read and parse a single line file

  • Thread starter Rainer Weikusat
  • Start date
R

Rainer Weikusat

Right now, I'm dealing with (two) single line files whose single line
contains data in the form of

YYYYMMDD XXXX

the first being a date and the second a counter. So far, I've been using
a pretty conventional

$rc = <$fh>;
chomp($rc);
($date, $counter) = split(/\s+/, $rc);

for getting the data out of the file. While working with this code in
order to add some features to it, it came to me that

($date, $counter) = split for <$fh>

works as well, as does

($date, $counter) = map { split } <$fh>;

but I like the first one better. Comments or alternate suggestions?
 
J

Jim Gibson

Rainer said:
Right now, I'm dealing with (two) single line files whose single line
contains data in the form of

YYYYMMDD XXXX

the first being a date and the second a counter. So far, I've been using
a pretty conventional

$rc = <$fh>;
chomp($rc);
($date, $counter) = split(/\s+/, $rc);

for getting the data out of the file. While working with this code in
order to add some features to it, it came to me that

($date, $counter) = split for <$fh>

works as well, as does

($date, $counter) = map { split } <$fh>;

but I like the first one better. Comments or alternate suggestions?

<> in scalar context will read one line, whereas <> in list context
will read the entire file. Since your files only have one line, it
doesn't matter. But what if in the future a blank line gets added to
the end of the file. I would prefer that my code still worked, so I
would prefer a solution that keeps <> in scalar context and only reads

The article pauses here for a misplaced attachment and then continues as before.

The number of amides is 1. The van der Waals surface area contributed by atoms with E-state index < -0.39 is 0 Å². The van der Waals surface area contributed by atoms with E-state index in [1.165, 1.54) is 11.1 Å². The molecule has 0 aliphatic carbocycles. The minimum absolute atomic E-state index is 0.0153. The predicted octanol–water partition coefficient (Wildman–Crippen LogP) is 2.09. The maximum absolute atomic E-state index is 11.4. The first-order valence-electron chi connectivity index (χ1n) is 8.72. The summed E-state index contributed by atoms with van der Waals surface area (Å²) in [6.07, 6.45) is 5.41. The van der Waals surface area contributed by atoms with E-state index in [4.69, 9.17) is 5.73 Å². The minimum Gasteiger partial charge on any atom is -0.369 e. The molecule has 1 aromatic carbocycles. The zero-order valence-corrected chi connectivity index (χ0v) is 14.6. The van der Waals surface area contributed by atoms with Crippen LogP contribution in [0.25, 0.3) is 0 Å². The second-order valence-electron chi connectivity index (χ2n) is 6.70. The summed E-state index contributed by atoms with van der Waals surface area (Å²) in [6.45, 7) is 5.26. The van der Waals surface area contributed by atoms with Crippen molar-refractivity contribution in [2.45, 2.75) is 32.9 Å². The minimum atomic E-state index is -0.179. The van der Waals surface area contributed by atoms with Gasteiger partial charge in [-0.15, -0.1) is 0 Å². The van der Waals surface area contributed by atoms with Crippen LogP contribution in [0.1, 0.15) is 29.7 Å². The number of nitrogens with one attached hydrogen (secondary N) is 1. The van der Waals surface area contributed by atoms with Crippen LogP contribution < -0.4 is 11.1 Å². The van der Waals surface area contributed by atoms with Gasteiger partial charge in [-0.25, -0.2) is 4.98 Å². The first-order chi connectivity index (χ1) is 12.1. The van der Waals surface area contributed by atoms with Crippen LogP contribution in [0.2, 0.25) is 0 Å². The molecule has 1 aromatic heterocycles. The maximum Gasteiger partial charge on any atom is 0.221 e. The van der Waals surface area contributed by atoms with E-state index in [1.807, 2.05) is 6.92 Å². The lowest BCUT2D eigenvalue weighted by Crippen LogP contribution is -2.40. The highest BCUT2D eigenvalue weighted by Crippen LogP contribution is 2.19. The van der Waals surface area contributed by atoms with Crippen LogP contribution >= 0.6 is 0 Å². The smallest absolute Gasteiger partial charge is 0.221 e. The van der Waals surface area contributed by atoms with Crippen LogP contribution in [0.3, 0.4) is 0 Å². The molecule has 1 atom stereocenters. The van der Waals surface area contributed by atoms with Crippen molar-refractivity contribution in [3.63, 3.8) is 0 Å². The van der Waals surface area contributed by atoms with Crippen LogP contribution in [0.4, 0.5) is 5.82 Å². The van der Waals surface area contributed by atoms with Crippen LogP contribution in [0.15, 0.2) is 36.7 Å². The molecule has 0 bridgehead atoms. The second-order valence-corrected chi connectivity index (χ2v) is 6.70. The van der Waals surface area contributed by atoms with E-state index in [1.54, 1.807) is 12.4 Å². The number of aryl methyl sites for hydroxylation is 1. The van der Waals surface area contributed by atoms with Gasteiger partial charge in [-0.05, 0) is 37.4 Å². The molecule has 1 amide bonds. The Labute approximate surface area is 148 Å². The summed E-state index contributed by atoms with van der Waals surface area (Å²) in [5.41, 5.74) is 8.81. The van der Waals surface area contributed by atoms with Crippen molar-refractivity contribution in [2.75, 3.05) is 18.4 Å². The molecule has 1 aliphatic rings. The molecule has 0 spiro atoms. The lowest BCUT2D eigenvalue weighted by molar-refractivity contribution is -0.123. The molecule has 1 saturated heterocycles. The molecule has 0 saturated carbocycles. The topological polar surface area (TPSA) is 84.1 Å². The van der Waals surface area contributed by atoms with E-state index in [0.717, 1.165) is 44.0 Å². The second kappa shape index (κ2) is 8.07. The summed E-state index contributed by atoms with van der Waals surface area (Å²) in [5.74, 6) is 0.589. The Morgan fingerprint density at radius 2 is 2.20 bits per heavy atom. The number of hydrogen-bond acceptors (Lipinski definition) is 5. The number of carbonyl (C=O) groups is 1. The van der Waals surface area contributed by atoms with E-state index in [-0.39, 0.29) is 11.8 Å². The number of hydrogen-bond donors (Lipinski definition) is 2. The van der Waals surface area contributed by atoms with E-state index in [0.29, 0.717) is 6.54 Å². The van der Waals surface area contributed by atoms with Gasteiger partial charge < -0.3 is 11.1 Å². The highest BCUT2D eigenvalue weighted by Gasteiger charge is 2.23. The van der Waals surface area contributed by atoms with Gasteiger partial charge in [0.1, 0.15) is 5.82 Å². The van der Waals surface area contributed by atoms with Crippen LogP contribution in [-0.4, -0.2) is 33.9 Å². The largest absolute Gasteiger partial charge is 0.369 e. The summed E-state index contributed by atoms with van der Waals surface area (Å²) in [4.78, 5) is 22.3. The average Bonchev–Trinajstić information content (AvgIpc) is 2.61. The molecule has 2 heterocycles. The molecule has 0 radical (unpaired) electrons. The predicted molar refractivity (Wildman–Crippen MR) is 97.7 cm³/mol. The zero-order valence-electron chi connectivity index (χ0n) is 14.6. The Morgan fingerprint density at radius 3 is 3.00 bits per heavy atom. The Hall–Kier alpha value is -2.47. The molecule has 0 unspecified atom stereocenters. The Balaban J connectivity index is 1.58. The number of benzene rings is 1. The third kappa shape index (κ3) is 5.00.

the first line.

What about this:

($date, $counter) = split(' ',<$fh>);

That has <> in scalar context and also takes advantage of the
skip-any-null-fields-at-the-beginning feature of split with a single
space first argument, which is the default for split with no arguments
as in your second and third solutions.
 
G

gamo

El 02/04/14 01:27, Jim Gibson escribió:
This is a clear solution.


This is not clear, and does a for for one element (one string).
And where is the chomp?
 
R

Rainer Weikusat

gamo said:
El 02/04/14 01:27, Jim Gibson escribió:

This is a clear solution.

It's a seriously verbose solution. In particular, I'd like to get rid of
the helper variable.
This is not clear, and does a for for one element (one string).
And where is the chomp?

Can you provide a definition of 'clear' which is not "different from
what I'm used to"? The 'foreach' for aliases all elements of the list to
$_ in turn and then executes whatever the 'loop body' happens to be, in
this case, the statement annotated with the for statement
modifier. Using for in this way is actually a Perl-idiom because it is
one of the 'traditional' ways to emulate a switch-style multi-way